LIMA, Peru (AP) — Peru’s distribution of more than 800,000 low-cost laptop computers to children across the country easily ranks as one of the world’s most ambitious efforts to leverage digital technology in the fight against poverty.
Yet five years into the program, there are serious doubts about whether the largest single deployment in the One Laptop Per Child initiative was worth the more than $200 million that Peru’s government spent.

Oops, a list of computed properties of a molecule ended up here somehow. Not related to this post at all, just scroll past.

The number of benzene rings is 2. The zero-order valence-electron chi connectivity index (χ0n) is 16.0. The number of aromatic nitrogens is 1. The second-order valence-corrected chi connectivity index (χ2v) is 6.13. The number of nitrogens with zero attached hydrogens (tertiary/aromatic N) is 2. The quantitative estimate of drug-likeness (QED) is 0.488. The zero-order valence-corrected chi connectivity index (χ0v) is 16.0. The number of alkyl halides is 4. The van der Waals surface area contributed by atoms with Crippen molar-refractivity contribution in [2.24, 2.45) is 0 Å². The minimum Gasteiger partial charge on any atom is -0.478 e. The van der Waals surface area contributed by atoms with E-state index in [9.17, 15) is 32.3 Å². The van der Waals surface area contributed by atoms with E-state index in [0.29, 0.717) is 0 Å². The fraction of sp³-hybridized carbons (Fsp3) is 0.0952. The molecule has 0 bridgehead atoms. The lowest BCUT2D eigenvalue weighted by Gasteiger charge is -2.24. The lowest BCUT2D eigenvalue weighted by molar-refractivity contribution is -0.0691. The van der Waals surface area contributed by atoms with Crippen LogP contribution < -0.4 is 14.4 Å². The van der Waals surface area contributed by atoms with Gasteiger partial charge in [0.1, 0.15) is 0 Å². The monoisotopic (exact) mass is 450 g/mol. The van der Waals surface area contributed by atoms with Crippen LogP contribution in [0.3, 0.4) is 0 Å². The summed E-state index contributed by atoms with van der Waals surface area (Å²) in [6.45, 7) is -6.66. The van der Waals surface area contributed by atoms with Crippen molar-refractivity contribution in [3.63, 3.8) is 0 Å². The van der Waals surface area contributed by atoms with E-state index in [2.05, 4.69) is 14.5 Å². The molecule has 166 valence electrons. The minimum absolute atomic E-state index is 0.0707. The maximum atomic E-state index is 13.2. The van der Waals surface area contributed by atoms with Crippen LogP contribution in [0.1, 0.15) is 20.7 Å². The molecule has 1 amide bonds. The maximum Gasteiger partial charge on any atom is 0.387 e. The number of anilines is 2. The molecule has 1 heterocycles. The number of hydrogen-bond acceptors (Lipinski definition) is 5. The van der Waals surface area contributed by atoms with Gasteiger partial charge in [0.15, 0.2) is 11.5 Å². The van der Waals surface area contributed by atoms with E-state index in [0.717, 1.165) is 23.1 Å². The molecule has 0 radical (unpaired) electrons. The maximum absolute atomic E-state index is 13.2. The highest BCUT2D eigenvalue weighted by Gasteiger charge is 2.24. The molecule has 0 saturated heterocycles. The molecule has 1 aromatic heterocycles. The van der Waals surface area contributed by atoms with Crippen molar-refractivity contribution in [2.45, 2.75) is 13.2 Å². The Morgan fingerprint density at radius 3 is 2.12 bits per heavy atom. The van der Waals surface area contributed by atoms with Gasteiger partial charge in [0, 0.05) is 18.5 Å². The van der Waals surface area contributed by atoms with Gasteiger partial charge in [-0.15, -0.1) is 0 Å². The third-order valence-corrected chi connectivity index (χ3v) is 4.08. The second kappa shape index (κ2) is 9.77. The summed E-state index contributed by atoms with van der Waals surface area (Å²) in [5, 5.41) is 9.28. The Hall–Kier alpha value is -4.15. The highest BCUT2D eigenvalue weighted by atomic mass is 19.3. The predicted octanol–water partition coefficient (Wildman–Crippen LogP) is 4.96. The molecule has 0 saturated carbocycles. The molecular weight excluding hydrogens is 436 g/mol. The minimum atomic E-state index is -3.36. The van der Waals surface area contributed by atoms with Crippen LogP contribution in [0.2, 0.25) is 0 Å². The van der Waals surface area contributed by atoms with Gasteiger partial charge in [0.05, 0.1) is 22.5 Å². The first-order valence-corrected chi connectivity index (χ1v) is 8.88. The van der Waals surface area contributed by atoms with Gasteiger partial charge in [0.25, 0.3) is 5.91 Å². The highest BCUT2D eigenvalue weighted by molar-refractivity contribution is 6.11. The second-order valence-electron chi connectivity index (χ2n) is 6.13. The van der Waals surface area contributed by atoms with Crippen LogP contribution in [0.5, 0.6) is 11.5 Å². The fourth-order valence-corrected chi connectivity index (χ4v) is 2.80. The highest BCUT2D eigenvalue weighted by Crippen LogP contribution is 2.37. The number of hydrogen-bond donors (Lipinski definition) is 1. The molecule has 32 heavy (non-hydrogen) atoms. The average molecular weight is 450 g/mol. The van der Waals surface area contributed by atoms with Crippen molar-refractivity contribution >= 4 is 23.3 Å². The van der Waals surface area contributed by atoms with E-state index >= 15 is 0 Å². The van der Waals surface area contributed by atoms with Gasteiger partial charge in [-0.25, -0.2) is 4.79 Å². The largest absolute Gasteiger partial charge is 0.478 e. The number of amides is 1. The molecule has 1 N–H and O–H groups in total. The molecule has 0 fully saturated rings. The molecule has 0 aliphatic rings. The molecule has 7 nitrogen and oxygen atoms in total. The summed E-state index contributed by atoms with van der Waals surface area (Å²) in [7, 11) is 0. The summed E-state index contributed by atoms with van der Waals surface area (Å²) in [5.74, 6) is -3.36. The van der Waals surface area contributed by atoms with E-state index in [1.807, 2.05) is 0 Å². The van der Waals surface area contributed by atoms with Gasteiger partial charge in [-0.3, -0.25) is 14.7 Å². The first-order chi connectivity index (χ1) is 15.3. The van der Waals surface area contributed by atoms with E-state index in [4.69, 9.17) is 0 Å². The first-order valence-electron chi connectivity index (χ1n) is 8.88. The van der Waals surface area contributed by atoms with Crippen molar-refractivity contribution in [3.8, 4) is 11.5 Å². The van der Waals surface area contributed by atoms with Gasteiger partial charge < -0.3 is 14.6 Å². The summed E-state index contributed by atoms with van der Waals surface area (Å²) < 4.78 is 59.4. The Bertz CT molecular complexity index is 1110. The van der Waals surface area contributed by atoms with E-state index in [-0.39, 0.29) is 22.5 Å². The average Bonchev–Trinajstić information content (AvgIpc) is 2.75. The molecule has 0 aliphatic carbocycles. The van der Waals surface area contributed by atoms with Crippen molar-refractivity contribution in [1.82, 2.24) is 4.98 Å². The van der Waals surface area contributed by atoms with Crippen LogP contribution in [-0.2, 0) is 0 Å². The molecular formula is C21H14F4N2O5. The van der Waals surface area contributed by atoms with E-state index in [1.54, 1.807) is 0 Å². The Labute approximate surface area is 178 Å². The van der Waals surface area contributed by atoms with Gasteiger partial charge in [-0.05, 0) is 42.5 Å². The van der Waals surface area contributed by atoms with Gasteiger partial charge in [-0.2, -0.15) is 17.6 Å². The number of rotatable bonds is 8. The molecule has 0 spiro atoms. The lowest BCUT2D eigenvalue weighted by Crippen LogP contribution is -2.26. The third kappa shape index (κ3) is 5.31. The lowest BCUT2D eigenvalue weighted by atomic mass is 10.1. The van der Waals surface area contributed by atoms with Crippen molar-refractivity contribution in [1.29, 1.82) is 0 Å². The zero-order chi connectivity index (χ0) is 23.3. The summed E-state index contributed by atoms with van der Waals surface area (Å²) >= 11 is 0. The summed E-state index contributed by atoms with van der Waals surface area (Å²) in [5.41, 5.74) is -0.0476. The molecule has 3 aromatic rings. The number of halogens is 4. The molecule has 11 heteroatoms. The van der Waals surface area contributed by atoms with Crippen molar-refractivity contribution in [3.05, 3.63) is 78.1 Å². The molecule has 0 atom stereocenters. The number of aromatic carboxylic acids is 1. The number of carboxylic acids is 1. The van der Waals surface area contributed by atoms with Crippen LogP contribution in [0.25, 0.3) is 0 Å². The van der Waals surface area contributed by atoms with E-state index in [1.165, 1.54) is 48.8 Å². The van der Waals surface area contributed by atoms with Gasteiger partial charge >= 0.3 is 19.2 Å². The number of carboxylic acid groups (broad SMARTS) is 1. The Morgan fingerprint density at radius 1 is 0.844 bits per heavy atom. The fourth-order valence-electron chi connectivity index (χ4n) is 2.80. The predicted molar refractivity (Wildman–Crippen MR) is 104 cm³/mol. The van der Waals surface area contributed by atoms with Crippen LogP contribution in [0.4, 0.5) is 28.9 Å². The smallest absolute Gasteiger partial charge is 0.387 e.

Ill-prepared rural teachers were often unable to fathom, much less teach with the machines, software bugs didn’t get fixed and most had no way to connect to the Internet. Many could not take the computers home as the initiative intended. And some schools even lacked electricity to keep them running.
“In essence, what we did was deliver the computers without preparing the teachers,” said Sandro Marcone, the Peruvian education official who now runs the program.
Read the full article at AP’s Big Story.